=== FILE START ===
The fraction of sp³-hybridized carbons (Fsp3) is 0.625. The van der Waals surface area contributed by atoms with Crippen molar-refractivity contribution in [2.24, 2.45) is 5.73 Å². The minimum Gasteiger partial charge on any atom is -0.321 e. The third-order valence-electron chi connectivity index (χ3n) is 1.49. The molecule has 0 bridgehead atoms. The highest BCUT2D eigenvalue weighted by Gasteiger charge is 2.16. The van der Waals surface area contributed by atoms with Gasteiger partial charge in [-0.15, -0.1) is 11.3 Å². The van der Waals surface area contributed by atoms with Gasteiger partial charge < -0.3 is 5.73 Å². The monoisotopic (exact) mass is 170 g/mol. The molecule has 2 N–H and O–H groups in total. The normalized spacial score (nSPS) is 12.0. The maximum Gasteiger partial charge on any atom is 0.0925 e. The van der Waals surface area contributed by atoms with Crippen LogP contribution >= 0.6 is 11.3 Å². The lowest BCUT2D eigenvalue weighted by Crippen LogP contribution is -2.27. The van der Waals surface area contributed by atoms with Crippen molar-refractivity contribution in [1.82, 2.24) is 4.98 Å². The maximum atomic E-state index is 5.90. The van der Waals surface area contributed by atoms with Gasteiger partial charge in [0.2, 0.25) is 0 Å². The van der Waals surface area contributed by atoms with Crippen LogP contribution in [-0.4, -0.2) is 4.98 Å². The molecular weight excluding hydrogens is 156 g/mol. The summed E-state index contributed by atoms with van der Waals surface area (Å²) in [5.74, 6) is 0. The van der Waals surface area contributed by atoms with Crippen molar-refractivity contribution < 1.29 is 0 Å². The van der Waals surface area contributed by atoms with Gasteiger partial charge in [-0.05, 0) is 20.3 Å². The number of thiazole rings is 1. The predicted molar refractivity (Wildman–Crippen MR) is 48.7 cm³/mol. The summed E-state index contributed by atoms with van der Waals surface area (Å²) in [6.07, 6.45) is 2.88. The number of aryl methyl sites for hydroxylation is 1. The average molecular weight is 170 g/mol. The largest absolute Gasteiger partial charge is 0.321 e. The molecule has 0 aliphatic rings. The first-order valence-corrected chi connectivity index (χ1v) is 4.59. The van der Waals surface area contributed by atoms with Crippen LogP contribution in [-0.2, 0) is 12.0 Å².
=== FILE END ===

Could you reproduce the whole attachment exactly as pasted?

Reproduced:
The fraction of sp³-hybridized carbons (Fsp3) is 0.625. The van der Waals surface area contributed by atoms with Crippen molar-refractivity contribution in [2.24, 2.45) is 5.73 Å². The minimum Gasteiger partial charge on any atom is -0.321 e. The third-order valence-electron chi connectivity index (χ3n) is 1.49. The molecule has 0 bridgehead atoms. The highest BCUT2D eigenvalue weighted by Gasteiger charge is 2.16. The van der Waals surface area contributed by atoms with Gasteiger partial charge in [-0.15, -0.1) is 11.3 Å². The van der Waals surface area contributed by atoms with Gasteiger partial charge < -0.3 is 5.73 Å². The monoisotopic (exact) mass is 170 g/mol. The molecule has 2 N–H and O–H groups in total. The normalized spacial score (nSPS) is 12.0. The maximum Gasteiger partial charge on any atom is 0.0925 e. The van der Waals surface area contributed by atoms with Crippen LogP contribution >= 0.6 is 11.3 Å². The lowest BCUT2D eigenvalue weighted by Crippen LogP contribution is -2.27. The van der Waals surface area contributed by atoms with Crippen molar-refractivity contribution in [1.82, 2.24) is 4.98 Å². The maximum atomic E-state index is 5.90. The van der Waals surface area contributed by atoms with Gasteiger partial charge in [0.2, 0.25) is 0 Å². The van der Waals surface area contributed by atoms with Crippen LogP contribution in [-0.4, -0.2) is 4.98 Å². The molecular weight excluding hydrogens is 156 g/mol. The summed E-state index contributed by atoms with van der Waals surface area (Å²) in [5.74, 6) is 0. The van der Waals surface area contributed by atoms with Crippen molar-refractivity contribution < 1.29 is 0 Å². The van der Waals surface area contributed by atoms with Gasteiger partial charge in [-0.05, 0) is 20.3 Å². The number of thiazole rings is 1. The predicted molar refractivity (Wildman–Crippen MR) is 48.7 cm³/mol. The summed E-state index contributed by atoms with van der Waals surface area (Å²) in [6.07, 6.45) is 2.88. The number of aryl methyl sites for hydroxylation is 1. The average molecular weight is 170 g/mol. The largest absolute Gasteiger partial charge is 0.321 e. The molecule has 0 aliphatic rings. The first-order valence-corrected chi connectivity index (χ1v) is 4.59. The van der Waals surface area contributed by atoms with Crippen LogP contribution in [-0.2, 0) is 12.0 Å².